For example Google with its appx $90 billion turnover could be fined $3.6 billion

    Companies that make no profit can still be hit with huge fines.

    "State of the art" is used as a description for security as mandating controls tends to be out of date by the time legislation is passed.

    Finally, this is a simplification for the sake of remaining brief.
    "In a perfect world... spammers would get caught, go to jail, and share a cell with many men who have enlarged their penises, taken Viagra and are looking for a new relationship."

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    Re: Companies may face £17m fines for lax cybersecurity

    Quote Originally Posted by Stu C View Post
    I wonder how all the NHS hospitals are going to respond to this?
    The same way they always do.

    Massive panic. Draw up loads of irrelevant process and paper forms for everyone to fill in every time they think about touching technology. Staff then ignore the overbearing processes as they are a complete waste of time.
    Rest of country continues to worship the religion and fiscal black hole that is "our great NHS" and point out that the front line staff are wonderful as justification that the rest of the organisation is also somehow wonderful. Then NHS continues killing grannies and rationing treatment because they "need more funding"
    "In a perfect world... spammers would get caught, go to jail, and share a cell with many men who have enlarged their penises, taken Viagra and are looking for a new relationship."

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    Re: Companies may face £17m fines for lax cybersecurity

    Quote Originally Posted by badass View Post
    I'm curious about what you would like to change? Personally I think the UK's implementation of the GDPR is good.

    ....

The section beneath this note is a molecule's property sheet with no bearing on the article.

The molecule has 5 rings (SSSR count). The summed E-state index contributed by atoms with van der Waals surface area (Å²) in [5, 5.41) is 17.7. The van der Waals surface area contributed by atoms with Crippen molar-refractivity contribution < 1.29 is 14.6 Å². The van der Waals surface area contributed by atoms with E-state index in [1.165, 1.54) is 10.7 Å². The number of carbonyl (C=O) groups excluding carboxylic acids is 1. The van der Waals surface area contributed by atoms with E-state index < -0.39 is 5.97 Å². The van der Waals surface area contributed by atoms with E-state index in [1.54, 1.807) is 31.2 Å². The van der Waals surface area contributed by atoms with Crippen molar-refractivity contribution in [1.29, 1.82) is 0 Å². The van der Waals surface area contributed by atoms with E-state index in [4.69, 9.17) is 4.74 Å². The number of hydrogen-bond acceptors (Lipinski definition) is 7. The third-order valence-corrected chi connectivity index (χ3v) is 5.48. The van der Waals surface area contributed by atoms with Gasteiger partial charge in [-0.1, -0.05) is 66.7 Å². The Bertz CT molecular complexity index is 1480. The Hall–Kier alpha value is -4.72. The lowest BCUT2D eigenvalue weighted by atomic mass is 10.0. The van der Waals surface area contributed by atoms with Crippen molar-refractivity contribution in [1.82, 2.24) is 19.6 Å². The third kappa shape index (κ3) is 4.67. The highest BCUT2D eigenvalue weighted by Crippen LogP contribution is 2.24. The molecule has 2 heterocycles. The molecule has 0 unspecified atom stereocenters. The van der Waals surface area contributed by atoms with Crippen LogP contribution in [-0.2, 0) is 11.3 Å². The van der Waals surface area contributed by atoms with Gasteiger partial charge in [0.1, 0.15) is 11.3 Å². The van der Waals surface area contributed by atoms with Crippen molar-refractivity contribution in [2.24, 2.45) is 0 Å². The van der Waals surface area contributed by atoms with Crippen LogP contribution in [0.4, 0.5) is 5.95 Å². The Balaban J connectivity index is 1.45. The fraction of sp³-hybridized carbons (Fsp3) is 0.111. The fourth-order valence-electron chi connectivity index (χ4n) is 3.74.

First, an informed, explicit, written consent before ANY PII can be held for longer than is needed to provide whatever goods/services were contracted for, and after that, it can ONLY be used for complying with legal requirements on record-keeping, like accounting, auditing, tax requirements, unless that explicit, informed and written consent is given.

    Second, consent can be withdrawn at any time, after which data will cease being used for any non-mandatory purposes, including but not limited to all marketing, data warehousing and especially data analytics.

    Third, a more granular level of permissions, especially where sensitive data is held, like medical data, or political opinions.

    Fourth, for such sensitive data, any consent automatically expires after a defined period, say, three years, unless consent is explicitly renewed.

    Fifth, under NO CIRCUMSTANCES will sensitive data be transferred to ANYBODY other than the persons to whom it was originally supplied, without explicit consent.

    Sixth, under NO CIRCUMSTANCES WHATEVER will such data be transferred outside of the direct jurisdiction of the regulatory authority under which it was supplied i.e. currently, EU Data Protection courts and, post-Brexit, the UK courts.

    Seventh, some of the possible punitive fines bring applied where firms don't take adequate precautions and for repeat offenders, punitive to the point of bsnkruptcy.

    Eight, for illegal cold-callers and spam marketers .... execution by means of the death of 1000 cuts.




    Okay, I'll accept I'm probably pushing my luck with 8. But I can hope.